Blog Post

New Clean Energy Technology: The Fierce Urgency of How

Aug 17, 2016 | Heather L. Ross

The ingenious humanity that learned how to transform the planet and to assess the risks of having done so must now learn how to escape the existential climate threats it knows are out there.  

New clean energy technology is the key to climate safety, and smart research and development (R&D) is the key to new clean energy technology. A July report from the MIT Energy Initiative, Venture Capital and Cleantech: The Wrong Model for Clean Energy Innovation, analyzes the clean energy technology (cleantech) boom and bust of the last decade, during which venture capital investors put $25 billion into the cleantech sector and lost over half of it. The authors conclude that “cleantech clearly does not fit the risk, return, or time profiles of traditional venture capital investors” and that “policymakers should capitalize on the momentum of recent announcements (Mission Innovation and the Breakthrough Energy Coalition) to develop a more functional ecosystem for cleantech innovation.” They go on to identify the public and private elements of such a system.

An important part of a successful new system will be putting a price on carbon, correcting the market failure that currently hobbles demand for clean energy by keeping economically costly fossil fuels cheap to burn. As Richard Newell, RFF’s incoming president, points out in “The Role of Energy Technology Policy Alongside Carbon Pricing” (in Implementing a US Carbon Tax: Challenges and Debates), “R&D without market demand for the results is like pushing on a rope and would ultimately have little impact.”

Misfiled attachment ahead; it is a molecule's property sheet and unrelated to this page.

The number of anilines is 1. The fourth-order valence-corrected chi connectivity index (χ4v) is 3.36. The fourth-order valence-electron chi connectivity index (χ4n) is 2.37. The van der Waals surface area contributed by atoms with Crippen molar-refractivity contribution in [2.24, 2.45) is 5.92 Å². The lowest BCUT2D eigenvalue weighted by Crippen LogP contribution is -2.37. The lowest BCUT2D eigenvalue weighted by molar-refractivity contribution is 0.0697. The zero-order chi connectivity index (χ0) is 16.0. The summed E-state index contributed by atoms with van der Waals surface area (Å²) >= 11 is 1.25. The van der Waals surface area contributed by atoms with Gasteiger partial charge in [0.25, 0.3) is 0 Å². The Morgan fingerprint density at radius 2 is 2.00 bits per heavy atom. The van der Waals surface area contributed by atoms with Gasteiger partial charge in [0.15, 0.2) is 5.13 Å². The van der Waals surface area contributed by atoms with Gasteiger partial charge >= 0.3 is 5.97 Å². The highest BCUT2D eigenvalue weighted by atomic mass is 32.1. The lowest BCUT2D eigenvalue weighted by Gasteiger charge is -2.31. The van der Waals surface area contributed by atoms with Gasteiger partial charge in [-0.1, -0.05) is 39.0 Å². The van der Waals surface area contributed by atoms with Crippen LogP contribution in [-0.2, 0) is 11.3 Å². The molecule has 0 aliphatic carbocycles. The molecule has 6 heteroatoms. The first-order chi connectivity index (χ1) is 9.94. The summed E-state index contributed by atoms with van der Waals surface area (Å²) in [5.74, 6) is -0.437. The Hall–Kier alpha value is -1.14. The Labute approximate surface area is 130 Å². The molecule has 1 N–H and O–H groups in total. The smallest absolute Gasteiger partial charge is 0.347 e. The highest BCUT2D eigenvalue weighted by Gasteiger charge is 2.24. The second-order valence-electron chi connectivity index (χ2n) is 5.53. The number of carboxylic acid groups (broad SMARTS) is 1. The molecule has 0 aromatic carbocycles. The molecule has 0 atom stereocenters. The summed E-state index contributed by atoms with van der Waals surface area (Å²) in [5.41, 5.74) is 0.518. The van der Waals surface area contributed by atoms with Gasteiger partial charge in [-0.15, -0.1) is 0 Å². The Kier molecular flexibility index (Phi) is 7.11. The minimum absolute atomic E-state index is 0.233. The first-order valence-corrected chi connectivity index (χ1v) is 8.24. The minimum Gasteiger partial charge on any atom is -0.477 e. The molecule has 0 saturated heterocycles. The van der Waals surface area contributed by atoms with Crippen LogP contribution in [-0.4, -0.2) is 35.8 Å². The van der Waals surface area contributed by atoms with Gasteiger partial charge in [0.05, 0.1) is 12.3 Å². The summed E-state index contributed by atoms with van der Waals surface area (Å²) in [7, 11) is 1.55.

An obvious connection is to fund energy innovation with money from pricing carbon. One opportunity to do this lies in updating the Strategic Petroleum Reserve—by creating a public-private agency to hold and manage the reserve (a common arrangement in other member countries of the International Energy Agency) and charging a fee to industry to acquire the oil in the reserve, with the proceeds placed in a dedicated clean energy R&D fund. My RFF discussion paper, “Turning Rainy-Day Oil into Clean-Energy Gold: Funding Mission Innovation with a Strengthened Strategic Petroleum Reserve,” lays out this approach, which realizes value from the aging, little-used reserve while improving its capability as a short-term energy security buffer. Specifically, this energy intermediary policy would do the following:

  • provide an extended, certain funding source for essential clean energy R&D;
  • advance US leadership in an enormously rewarding global market for affordable clean energy technology;
  • reduce oil use and carbon emissions in the transportation sector, now the biggest source of US carbon pollution; and
  • improve the Strategic Petroleum Reserve by strengthening its coordination with other government and commercial stockholdings and transportation infrastructure and by introducing reliable industry funding for its operations.

Few doubt that the United States has the technical, organizational, and financial capability to create the needed new technology. Intellectual and commercial leaders in the US innovation ecosystem agree and back the critical role of public policy and resourcing in the innovation pipeline. But less than a year after COP 21, members of the Energy and Water Subcommittee of the Senate Committee on Appropriations have already rejected funds requested by the administration to move forward on the Mission Innovation commitment. However, the champions of progress are pressing on and talking optimistically about the future. A secure future requires policy innovation as well as technology innovation. This summer of historic heat, fire, and flooding is signaling us that there is no policy mission more important than beating the forces that have put the well-being of human life on Earth in jeopardy.